ATP-sensitive potassium (KATP) channels link metabolic signals to cell excitability thereby governing a wide range of physiological processes. Dysfunction of KATP channels causes a number of human diseases including neonatal diabetes, congenital hyperinsulinism, cardiac myopathy, DEND syndrome and Cantu syndrome. The goal of this project is to understand the structural mechanisms of channel biogenesis and gating and how these processes are affected by mutations and by pharmacological ligands in order to facilitate the development of novel treatments for diseases caused by channel dysfunction.

National Institute of Health (NIH)
National Institute of Diabetes and Digestive and Kidney Diseases (NIDDK)
Research Project (R01)
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Special Emphasis Panel (ZRG1)
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Sato, Sheryl M
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Oregon Health and Science University
Schools of Medicine
United States
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Martin, Gregory M; Kandasamy, Balamurugan; DiMaio, Frank et al. (2017) Anti-diabetic drug binding site in a mammalian KATP channel revealed by Cryo-EM. Elife 6:
Martin, Gregory M; Yoshioka, Craig; Rex, Emily A et al. (2017) Cryo-EM structure of the ATP-sensitive potassium channel illuminates mechanisms of assembly and gating. Elife 6:
Shyng, Show-Ling (2017) Targeting the Gut Microbiota-FXR Signaling Axis for Glycemic Control: Does a Dietary Supplement Work Magic? Diabetes 66:571-573
Martin, Gregory M; Rex, Emily A; Devaraneni, Prasanna et al. (2016) Pharmacological Correction of Trafficking Defects in ATP-sensitive Potassium Channels Caused by Sulfonylurea Receptor 1 Mutations. J Biol Chem 291:21971-21983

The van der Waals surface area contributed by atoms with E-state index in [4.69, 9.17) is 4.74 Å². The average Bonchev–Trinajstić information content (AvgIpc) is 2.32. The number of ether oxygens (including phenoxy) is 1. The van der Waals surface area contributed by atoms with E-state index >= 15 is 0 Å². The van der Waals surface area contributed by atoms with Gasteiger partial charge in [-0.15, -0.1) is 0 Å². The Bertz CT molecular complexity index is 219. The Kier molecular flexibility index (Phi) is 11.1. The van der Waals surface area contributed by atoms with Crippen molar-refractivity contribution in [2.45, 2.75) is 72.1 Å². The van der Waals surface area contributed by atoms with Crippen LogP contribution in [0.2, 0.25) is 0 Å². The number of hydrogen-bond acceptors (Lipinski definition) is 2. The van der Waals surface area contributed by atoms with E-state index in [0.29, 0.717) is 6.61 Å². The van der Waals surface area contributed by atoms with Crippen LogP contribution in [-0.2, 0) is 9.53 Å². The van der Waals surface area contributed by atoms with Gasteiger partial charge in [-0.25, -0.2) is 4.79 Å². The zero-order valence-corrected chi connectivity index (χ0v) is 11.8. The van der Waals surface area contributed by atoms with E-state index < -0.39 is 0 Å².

Saint-Martin, C; Zhou, Q; Martin, G M et al. (2015) Monoallelic ABCC8 mutations are a common cause of diazoxide-unresponsive diffuse form of congenital hyperinsulinism. Clin Genet 87:448-54
Devaraneni, Prasanna K; Martin, Gregory M; Olson, Erik M et al. (2015) Structurally distinct ligands rescue biogenesis defects of the KATP channel complex via a converging mechanism. J Biol Chem 290:7980-91
Zhou, Qing; Chen, Pei-Chun; Devaraneni, Prasanna K et al. (2014) Carbamazepine inhibits ATP-sensitive potassium channel activity by disrupting channel response to MgADP. Channels (Austin) 8:376-82
Zhou, Qing; Chen, Pei-Chun; Devaraneni, Prasanna K et al. (2014) Carbamazepine inhibits ATP-sensitive potassium channel activity by disrupting channel response to MgADP. Channels (Austin) 8:376-82
Faletra, Flavio; Snider, Kara; Shyng, Show-Ling et al. (2013) Co-inheritance of two ABCC8 mutations causing an unresponsive congenital hyperinsulinism: clinical and functional characterization of two novel ABCC8 mutations. Gene 516:122-5
Bushman, Jeremy D; Zhou, Qing; Shyng, Show-Ling (2013) A Kir6.2 pore mutation causes inactivation of ATP-sensitive potassium channels by disrupting PIP2-dependent gating. PLoS One 8:e63733